27 tried and tested tips for new parents

By ParentsCanada on September 17, 2018

 

Advice from real moms that have been there, done that. 

On Nerves

Everyone says how wonderful new babies are, but until you have one, you have no idea how difficult it is to figure out what they need. My son screamed all day and night for his first three weeks. I was too ashamed to ask anyone for help, as I thought that I would then be a failure as a mother. However, after those first three weeks, the two of us worked it out. All of a sudden, I learned to read him very well and knew exactly what he needed. My advice is: Don't expect too much of yourself. Ask for help when you need it. – LAURA ANNE M., CLEVELAND, N.S. 

Do whatever you feel is right for you and your family and forget what everyone else has to say. Don't be too hard on yourself if things don't work out the way you had planned. – MONIQUE N., WINDSOR, ONT.

Join a Facebook group with moms who gave birth the same month as you. Personally, it helped me a lot to find advice and support during pregnancy and after baby was born – CATHERINE L., SHERBROOKE, QC

If you feel overwhelmed, nervous or unsure...know that this too shall pass. Do not compare yourself to other moms...or compare your child with other children. Each child is an individual, and so is each parent. What works for one may not work for another. Beware asking yourself questions like, “What is he/ she doing now?” Or, “Shouldn’t he/she be reaching this milestone now?” Your baby’s milestones are you, your partner’s, your baby’s and his/her medical practitioner’s business – no one else’s. – DAHLIA F., ONT.

Know that it is normal to be happy one minute and crying the next (for both mom and baby!). – BRENDA M., CALGARY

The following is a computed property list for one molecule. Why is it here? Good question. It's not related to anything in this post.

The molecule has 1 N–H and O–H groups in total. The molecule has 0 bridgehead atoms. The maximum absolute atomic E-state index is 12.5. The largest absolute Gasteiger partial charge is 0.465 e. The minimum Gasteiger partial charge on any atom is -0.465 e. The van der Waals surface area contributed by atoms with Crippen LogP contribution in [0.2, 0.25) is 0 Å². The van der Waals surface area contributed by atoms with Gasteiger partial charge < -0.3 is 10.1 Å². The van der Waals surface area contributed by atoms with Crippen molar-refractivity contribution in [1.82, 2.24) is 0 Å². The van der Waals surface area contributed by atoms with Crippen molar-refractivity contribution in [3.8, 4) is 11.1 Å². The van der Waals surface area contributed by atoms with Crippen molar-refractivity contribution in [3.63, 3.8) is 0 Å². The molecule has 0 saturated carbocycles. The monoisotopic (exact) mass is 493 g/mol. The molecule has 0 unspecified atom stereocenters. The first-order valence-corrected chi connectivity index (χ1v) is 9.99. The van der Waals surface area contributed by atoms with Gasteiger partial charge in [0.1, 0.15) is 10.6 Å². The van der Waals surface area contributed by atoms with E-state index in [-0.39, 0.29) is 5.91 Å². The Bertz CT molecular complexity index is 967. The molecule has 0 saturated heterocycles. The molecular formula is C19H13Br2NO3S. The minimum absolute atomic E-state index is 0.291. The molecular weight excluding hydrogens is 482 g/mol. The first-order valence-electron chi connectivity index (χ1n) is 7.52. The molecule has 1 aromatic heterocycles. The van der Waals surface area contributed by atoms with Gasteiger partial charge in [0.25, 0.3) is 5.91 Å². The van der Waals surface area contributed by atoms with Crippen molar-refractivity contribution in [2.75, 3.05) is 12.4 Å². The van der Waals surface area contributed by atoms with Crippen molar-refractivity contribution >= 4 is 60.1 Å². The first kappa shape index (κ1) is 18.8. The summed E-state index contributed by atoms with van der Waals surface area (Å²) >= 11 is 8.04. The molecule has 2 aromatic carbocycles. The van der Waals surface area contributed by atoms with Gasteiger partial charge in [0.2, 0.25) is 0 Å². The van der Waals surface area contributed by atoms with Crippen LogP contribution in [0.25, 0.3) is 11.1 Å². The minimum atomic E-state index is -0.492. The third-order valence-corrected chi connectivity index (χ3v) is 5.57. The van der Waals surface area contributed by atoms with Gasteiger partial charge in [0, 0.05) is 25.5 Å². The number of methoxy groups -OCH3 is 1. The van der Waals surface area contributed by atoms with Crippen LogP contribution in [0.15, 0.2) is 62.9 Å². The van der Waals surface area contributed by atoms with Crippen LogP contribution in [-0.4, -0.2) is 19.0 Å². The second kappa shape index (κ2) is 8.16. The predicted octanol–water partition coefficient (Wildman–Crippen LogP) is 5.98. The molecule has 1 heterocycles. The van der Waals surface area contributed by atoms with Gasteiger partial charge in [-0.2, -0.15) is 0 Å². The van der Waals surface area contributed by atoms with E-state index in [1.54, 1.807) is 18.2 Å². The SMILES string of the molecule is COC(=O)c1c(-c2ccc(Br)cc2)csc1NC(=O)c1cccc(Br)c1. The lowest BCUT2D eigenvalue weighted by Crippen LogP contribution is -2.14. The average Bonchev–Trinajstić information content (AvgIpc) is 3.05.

Wearing sexy bras and undies underneath your sweats will make you feel great, despite the puffy eyes and lack of a hairstyle. Do little things that make you feel good. You are important, too! – LINDSAY S., HAGERSVILLE, ONT.

Know that you are not alone. Everyone feels afraid and unsure the first time bringing baby home. Just go with your gut. Baby will tell you what he/she needs. – CAROLYN W., PORT COLBORNE, ONT.

In the moment it seems overwhelming and insurmountable (dishes, crying, laundry, finding time to cut your own toe nails). The sweet will outweigh the struggle. – JENNIFER G., CHATHAM, ONT.

On Preparation

Prepare food in advance before giving birth (shepherd’s pie, lasagna, soups …) because once you’re back at home, tiredness, baby’s needs and breastfeeding demands leave you little time or desire to cook the balance meals that are so important. –CYNTHIA L., QC

On Visitors

Be firm setting limits on visitors in the beginning so your family can settle in. The worst thing is when a ton of well meaning relatives and friends keep the front door revolving, providing an endless stream of unneeded advice. – KIMBER B., BRANTFORD, ONT.

Wear your jammies when you get home! Don’t feel obligated to get dressed and entertain family and friends. It’s only natural that they want to visit your new addition and congratulate you and share in your newfound joy. But you are still recovering from a hospital stay, a new routine and all the exhaustion that comes with being new parents and you really do need your rest! The pyjamas act as a subtle reminder to your guests not to overstay their welcome. – ROBIN R., HAMMOND, ONT.

On Sleep

Sleep when baby sleeps. – LAURA M, LONDON, ONT.

If baby is healthy and gaining weight, resist the urge to look at the clock every time he or she wakes at night. Calculating how much or how little sleep you actually got will only make you feel more tired. – VANESSA J., TORONTO